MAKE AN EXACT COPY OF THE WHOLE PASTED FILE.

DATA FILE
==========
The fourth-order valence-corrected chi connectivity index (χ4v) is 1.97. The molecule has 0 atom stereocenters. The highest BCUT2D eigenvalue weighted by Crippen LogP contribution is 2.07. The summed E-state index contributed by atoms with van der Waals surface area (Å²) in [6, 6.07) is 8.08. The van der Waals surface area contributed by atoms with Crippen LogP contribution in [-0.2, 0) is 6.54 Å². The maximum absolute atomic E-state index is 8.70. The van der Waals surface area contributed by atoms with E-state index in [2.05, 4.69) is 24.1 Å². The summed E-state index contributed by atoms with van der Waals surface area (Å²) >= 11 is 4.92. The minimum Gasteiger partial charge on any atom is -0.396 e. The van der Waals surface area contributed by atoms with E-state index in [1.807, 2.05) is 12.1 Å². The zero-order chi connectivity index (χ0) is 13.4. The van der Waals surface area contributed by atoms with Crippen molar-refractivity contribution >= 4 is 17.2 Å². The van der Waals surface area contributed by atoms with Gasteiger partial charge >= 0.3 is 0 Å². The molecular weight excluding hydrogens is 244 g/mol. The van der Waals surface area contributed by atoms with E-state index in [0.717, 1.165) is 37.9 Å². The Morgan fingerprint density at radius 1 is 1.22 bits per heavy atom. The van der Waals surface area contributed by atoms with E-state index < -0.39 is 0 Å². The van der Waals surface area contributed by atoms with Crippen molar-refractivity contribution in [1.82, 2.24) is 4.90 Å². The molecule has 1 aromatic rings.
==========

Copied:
The fourth-order valence-corrected chi connectivity index (χ4v) is 1.97. The molecule has 0 atom stereocenters. The highest BCUT2D eigenvalue weighted by Crippen LogP contribution is 2.07. The summed E-state index contributed by atoms with van der Waals surface area (Å²) in [6, 6.07) is 8.08. The van der Waals surface area contributed by atoms with Crippen LogP contribution in [-0.2, 0) is 6.54 Å². The maximum absolute atomic E-state index is 8.70. The van der Waals surface area contributed by atoms with E-state index in [2.05, 4.69) is 24.1 Å². The summed E-state index contributed by atoms with van der Waals surface area (Å²) >= 11 is 4.92. The minimum Gasteiger partial charge on any atom is -0.396 e. The van der Waals surface area contributed by atoms with E-state index in [1.807, 2.05) is 12.1 Å². The zero-order chi connectivity index (χ0) is 13.4. The van der Waals surface area contributed by atoms with Crippen molar-refractivity contribution >= 4 is 17.2 Å². The van der Waals surface area contributed by atoms with Gasteiger partial charge >= 0.3 is 0 Å². The molecular weight excluding hydrogens is 244 g/mol. The van der Waals surface area contributed by atoms with E-state index in [0.717, 1.165) is 37.9 Å². The Morgan fingerprint density at radius 1 is 1.22 bits per heavy atom. The van der Waals surface area contributed by atoms with E-state index < -0.39 is 0 Å². The van der Waals surface area contributed by atoms with Crippen molar-refractivity contribution in [1.82, 2.24) is 4.90 Å². The molecule has 1 aromatic rings.